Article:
A Tibetan Temple in Yushu

Due to the earthquake, most houses around the ancient, but affected, JieGu Temple have even been destroyed, hence a new temple is being built – Qinghai Province 2012

When all relics, artifacts and statues are moved to the new temple, the buddha’s must be blessed first before they can ‘see’ their new home – Qinghai Province 2012

A monk shows an old tibetan poem, left by the older generations – Qinghai Province 2012

Yak Butter is used in candles of the temples, throughout Tibetan Autonomous regions – Qinghai Province 2012

Due to their status in Tibetan culture, yaks have total freedom walking around the plateau, near Heimahe – Qinghai Lake 2012

Yaks and Tibetans

Tibetan life still revolves around the yak…

Tibetan life still revolves around the yak, which the people have herded and placed at the center of their culture for at least two thousand years. Tibetans are warmed by yak-dung fires and lit by yak-butter lamps; they eat yak meat and yak blood, butter, cheese, and yoghurt; they use yaks for transport and weave clothing, blankets, shelters, and even boats out of yak hair. Their staple dish is tsampa, made of salted tea pounded together with yak butter, to which toasted barley flour is added and mixed by hand before eating. The dependence in so many ways upon their particular animal herd is typical of pastoralists, the original “buttercaters,” the world over.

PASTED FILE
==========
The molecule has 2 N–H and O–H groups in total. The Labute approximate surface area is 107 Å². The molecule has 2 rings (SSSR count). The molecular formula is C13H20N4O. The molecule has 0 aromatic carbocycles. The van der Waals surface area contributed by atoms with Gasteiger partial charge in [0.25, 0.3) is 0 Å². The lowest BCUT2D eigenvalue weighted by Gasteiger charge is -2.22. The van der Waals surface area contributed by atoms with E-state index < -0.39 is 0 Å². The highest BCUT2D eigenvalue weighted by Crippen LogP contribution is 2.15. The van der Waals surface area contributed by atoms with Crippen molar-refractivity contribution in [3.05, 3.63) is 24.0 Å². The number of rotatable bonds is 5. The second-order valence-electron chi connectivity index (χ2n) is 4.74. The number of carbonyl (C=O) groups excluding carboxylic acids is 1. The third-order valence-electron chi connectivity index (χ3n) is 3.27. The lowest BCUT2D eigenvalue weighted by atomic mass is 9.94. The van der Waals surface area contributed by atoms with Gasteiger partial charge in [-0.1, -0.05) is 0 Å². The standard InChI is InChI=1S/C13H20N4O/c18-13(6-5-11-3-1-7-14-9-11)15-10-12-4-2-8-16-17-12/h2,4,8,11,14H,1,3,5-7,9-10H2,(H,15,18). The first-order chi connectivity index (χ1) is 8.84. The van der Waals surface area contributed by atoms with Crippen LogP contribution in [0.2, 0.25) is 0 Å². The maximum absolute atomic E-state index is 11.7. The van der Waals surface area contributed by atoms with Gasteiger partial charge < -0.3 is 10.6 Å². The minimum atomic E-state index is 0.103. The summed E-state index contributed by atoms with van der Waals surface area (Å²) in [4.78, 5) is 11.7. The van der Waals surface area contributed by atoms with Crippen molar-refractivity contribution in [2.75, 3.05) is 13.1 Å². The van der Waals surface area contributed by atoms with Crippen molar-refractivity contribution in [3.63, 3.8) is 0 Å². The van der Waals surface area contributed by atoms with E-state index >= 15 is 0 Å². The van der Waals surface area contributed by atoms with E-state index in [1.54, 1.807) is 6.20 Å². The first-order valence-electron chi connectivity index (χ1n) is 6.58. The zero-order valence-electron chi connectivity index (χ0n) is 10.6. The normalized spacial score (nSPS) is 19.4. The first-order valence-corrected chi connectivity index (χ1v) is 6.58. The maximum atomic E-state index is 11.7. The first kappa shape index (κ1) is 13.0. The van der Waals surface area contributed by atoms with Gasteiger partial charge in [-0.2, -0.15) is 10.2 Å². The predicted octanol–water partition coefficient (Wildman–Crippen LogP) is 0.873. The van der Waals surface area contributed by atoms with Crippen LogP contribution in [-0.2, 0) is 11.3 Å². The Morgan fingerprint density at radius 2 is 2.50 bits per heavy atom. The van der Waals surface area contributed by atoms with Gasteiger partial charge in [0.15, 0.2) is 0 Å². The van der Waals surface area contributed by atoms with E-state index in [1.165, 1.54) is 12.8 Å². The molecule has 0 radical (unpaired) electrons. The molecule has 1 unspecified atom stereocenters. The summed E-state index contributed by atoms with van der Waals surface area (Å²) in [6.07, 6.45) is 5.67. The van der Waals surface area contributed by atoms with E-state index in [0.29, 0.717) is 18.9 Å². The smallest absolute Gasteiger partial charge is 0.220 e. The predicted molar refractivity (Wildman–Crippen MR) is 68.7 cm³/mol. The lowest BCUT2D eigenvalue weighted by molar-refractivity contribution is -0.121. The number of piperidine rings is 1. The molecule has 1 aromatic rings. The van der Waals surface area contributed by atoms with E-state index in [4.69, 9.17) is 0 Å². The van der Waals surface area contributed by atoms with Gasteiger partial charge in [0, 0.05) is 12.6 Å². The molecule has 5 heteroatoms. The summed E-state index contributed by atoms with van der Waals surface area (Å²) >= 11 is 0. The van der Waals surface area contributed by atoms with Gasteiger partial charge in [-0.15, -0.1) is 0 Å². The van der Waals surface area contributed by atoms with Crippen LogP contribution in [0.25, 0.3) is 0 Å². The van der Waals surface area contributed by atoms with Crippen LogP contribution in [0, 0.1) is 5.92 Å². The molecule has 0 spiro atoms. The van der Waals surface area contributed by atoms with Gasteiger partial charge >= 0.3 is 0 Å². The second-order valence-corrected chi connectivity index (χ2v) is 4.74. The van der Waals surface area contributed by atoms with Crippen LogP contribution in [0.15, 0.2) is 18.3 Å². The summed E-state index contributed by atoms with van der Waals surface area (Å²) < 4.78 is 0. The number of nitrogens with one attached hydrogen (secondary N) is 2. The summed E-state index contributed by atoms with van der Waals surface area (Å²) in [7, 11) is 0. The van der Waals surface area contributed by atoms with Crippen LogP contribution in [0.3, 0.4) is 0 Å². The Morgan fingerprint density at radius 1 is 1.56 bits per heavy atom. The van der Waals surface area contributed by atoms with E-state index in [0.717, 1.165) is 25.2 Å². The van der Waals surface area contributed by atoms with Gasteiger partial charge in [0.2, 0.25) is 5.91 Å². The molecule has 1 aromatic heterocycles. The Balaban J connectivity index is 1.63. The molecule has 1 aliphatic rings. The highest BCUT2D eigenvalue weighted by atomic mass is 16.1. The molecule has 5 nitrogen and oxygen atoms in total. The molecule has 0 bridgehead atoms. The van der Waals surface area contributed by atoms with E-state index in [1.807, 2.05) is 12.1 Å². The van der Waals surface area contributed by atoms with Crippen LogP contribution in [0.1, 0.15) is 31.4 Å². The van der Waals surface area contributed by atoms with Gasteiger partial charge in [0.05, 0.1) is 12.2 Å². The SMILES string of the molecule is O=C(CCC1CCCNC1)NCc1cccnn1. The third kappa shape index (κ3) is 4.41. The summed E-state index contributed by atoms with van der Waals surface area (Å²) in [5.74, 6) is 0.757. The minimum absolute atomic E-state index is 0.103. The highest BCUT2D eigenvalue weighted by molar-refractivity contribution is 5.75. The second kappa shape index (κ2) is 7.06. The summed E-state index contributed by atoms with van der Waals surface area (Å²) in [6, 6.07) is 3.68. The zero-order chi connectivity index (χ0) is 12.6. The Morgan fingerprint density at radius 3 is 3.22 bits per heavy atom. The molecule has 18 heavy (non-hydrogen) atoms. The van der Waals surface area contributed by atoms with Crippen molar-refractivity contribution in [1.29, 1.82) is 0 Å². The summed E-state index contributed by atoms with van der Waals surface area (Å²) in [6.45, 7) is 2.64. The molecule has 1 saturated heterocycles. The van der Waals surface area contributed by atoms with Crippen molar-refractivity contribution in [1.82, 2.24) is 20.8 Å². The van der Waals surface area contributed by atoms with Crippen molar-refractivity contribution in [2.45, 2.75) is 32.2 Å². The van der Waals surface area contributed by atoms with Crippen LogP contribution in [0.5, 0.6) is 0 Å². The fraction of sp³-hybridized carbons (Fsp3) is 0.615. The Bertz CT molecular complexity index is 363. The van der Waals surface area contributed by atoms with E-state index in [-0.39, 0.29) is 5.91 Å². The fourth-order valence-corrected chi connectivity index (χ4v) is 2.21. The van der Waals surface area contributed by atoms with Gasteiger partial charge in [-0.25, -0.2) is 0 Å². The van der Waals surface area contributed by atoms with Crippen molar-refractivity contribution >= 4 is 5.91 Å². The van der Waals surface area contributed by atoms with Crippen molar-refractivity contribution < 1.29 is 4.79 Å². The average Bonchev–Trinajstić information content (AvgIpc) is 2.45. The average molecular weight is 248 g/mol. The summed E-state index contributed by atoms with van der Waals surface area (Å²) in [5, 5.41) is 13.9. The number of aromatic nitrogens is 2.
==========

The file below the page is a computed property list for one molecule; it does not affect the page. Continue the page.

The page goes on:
Tibetan monks have made intricate, colored butter sculptures as part of a tradition that is as old as Buddhism. In Lhasa, they continue to carve fantastic flowers, animals, birds and plants for December’s Butter Lamp Festival, and place them on a street lit with hundreds of lamps that burn butter. One sculpture takes up to six months to complete, as it is part of the path to enlightenment, upon which the monks create a positive collective world karma to overcome epidemics, hunger, and war.

In the city, yak butter has an important use in ceremonies, as a fuel for butter lamps. In particular, the 15th day of the first month is a the high point of the Great Prayer Festival (Smom-lam), and the day of the fabulous “Butter lamp day.” This festival was started by Tsong kha-pa in the first Smom-lam in 1409. In his dream, all beautiful flowers and trees appeared in front of Buddha. He commissioned monks to make flowers and trees with colored butter.

Source: webexhibit.org

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